The property manager contacted the owner about renting the unit, which had carpeting described by an employee as “FILTY, NASTY,…PUKE.” Despite the community’s policy of allowing animals in units, the owner allegedly said that he was “not super excited about a 50 pound (probably larger) dog on new carpet.” Noting that the family was tight on income, he allegedly suggested a $1,200 deposit. The property manager said that they couldn’t seek a deposit for service animals, but the owner allegedly repeated his concerns and told her not to contact them.

When she called back, according to the daughter, the manager told her that no decision had been made, but their income barely met the financial limits and the owner didn’t want to replace the old, worn-out carpet in that unit and then put an animal in it, so they would have to accept a really high deposit and old carpet.

The family gave away the dog and inquired once again about the unit. When the manager informed the owner, he allegedly told her not to return their call because “they’ll just move the dog in later and we won’t be able to stop them.”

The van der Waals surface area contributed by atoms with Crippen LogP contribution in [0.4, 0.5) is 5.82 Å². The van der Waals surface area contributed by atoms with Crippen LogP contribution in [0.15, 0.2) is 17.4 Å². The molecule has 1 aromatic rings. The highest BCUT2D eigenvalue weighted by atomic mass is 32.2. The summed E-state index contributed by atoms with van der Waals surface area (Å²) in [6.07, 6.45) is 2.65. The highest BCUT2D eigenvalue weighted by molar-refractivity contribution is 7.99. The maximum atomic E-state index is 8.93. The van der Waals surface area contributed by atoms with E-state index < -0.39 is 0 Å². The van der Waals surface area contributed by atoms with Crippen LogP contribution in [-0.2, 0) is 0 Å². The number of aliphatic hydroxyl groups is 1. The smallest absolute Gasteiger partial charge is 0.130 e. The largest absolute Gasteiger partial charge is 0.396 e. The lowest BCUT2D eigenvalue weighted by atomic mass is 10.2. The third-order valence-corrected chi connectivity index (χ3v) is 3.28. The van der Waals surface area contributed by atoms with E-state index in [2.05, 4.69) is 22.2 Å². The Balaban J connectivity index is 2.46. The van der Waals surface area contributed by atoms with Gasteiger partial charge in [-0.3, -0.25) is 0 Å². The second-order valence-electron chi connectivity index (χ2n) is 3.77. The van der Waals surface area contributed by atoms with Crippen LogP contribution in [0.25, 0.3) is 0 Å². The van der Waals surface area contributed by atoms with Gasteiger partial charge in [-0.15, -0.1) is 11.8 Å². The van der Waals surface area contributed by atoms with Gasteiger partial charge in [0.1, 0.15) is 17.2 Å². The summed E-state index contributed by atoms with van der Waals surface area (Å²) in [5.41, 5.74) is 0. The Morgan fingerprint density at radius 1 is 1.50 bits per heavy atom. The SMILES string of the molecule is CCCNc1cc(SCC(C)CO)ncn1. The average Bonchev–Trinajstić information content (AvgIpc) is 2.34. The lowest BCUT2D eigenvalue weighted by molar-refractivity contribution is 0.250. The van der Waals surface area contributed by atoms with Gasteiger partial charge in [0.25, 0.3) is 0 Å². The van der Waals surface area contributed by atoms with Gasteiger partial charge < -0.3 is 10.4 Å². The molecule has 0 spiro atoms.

After remaining homeless for two months, the family sued for disability discrimination under federal and state fair housing law.

Siding with the family, the court ruled that the community was liable for discriminating against the family because they said they had a service animal.

Even if the dog didn’t qualify as a service animal, the family could sue for disability discrimination because the owner operated on the assumption that it did. The law’s definition of “disability” includes not only people who have a qualifying impairment, but also those “regarded as” having a qualifying impairment. Because the owner “regarded” the dog as a service animal, the applicants could sue for disability discrimination under fair housing law.

Even if the community never explicitly denied the family the unit, the family produced evidence that the community was motivated by discriminatory intent when it imposed conditions that effectively made the housing unavailable to them. The owner flatly admitted that the community would only offer the unit with the puke-stained carpet and an inflated deposit because the mother had a large service animal [Sanders v. SWS Hilltop, LLC, Oregon, February 2018].

Coach’s Tip: People can sue you for disability discrimination, even if they don’t technically have a qualifying impairment. The law bans discrimination against individuals with “a record of” impairment—that is, people who have a history of, or were misclassified as having, a mental or physical impairment that substantially limits one or more major life activities. The law also protects an individual who is “regarded as” having such an impairment, a catchall phrase that includes an individual with—or without—an impairment when he is treated by another as having such an impairment.